What does it say about our society that personal sacrifices to go to war to kill people in war are praised, while personal sacrifices for peace are condemned? What does it say that intentional destruction of cities and communities and families and individuals are considered totally legal, while actions trying to dismantle weapons of mass destruction send people to prison? Until those interested in peace are willing to make the same sacrifices as those interested in war, peace will not prevail. These three men have proven they are willing to pay the price for peace. Their courage and sacrifice challenges us all.
While these men serve their time in prison, one hundred fifty weapons of mass destruction sit peacefully free and protected in the fields of North Dakota. The law protects these weapons and finds those who try to protect the world from their holocaust criminals. If the weapons are ever used, the people of North Dakota will not need the news to tell them. The thunderous fiery launch of these weapons will signal the failure of justice and the end of life as we know it.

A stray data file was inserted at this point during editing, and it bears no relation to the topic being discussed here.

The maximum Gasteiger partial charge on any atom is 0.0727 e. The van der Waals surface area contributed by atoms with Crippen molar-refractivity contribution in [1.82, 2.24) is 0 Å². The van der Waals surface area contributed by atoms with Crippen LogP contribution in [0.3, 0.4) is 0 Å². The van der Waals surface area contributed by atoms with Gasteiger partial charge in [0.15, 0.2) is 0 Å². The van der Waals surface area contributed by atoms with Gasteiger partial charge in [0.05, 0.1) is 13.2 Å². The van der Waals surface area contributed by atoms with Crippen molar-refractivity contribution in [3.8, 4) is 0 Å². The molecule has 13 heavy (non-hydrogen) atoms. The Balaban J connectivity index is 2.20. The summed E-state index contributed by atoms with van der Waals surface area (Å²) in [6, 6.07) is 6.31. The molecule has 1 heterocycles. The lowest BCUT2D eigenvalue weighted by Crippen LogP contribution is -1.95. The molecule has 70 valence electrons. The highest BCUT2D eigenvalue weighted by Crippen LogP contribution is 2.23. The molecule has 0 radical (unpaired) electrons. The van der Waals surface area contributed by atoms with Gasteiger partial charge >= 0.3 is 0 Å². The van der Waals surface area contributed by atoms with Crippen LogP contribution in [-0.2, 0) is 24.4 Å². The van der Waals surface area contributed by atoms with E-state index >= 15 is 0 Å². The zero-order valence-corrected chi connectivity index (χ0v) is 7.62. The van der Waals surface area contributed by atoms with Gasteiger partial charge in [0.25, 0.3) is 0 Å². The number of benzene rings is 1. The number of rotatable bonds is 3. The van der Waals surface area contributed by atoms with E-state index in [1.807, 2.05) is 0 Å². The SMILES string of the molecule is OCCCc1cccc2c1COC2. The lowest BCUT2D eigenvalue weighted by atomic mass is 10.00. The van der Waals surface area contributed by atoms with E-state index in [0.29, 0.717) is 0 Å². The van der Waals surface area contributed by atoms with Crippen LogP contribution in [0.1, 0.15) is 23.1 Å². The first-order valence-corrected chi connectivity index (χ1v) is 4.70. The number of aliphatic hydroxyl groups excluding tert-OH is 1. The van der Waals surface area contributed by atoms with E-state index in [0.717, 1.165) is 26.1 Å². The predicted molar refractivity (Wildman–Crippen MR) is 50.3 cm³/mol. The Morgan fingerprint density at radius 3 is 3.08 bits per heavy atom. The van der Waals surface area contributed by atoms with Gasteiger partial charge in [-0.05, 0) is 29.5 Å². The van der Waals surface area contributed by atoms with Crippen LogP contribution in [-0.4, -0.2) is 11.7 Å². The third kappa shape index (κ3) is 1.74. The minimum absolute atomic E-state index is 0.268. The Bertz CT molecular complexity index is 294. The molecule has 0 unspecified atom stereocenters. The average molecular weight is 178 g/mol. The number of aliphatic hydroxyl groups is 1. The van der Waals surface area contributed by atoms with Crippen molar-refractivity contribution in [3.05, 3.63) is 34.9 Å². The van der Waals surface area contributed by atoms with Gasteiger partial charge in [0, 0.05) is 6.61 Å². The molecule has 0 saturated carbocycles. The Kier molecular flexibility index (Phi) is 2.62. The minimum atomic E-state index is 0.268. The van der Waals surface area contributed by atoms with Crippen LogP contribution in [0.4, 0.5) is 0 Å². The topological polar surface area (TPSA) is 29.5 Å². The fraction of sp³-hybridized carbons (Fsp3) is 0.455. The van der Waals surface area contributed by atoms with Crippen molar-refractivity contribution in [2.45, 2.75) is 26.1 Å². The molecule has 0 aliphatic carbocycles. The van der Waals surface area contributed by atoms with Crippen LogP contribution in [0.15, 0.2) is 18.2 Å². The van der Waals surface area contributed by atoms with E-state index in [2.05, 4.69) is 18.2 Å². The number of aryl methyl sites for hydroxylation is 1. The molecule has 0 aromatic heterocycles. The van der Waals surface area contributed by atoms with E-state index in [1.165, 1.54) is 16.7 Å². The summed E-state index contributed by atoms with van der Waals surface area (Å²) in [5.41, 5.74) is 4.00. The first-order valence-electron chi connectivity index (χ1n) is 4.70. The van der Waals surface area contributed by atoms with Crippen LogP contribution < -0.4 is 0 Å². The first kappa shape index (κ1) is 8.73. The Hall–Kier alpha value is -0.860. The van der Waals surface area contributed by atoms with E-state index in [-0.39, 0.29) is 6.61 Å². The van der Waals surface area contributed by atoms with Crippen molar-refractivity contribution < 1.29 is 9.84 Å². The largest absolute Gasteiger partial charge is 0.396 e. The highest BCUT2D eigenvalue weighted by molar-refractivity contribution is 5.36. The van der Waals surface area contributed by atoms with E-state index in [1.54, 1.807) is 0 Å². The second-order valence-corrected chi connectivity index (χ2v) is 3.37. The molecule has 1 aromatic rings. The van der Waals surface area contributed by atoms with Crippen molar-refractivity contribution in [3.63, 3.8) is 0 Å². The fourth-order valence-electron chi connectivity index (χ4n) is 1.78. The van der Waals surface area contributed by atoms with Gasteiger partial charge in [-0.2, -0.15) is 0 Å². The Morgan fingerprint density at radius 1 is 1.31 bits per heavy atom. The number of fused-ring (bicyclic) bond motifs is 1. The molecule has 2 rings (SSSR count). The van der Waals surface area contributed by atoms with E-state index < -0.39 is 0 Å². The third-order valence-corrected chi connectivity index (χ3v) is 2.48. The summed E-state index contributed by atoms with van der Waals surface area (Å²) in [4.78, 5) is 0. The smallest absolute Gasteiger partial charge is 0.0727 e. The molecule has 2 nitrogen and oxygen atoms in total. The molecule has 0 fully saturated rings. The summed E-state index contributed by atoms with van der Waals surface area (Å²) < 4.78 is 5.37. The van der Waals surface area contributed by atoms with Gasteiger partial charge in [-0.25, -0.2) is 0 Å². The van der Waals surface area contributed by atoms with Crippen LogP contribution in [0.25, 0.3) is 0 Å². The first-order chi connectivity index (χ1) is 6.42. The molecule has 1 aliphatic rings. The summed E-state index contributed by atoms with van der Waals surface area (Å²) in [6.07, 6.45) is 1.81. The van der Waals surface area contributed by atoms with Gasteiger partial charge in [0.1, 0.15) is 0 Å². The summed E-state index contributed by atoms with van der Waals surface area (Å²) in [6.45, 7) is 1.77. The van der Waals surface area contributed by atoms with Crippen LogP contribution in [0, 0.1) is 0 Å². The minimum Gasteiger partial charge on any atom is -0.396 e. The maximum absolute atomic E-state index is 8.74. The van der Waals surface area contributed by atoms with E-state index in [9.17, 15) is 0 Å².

For more information about the men contact the Loaves and Fishes Community in Duluth at 218.728.0629 or Nukewatch at 715.472.4185. Copies of some pleadings in the case, pictures, updates and addresses for the men are posted on the Jonah House website.
Bill is a human rights lawyer and law professor at Loyola University New Orleans. He helped the defendants in their trial. He can be reached at Quigley@loyno.edu
Published on Friday, November 17, 2006 by CommonDreams.org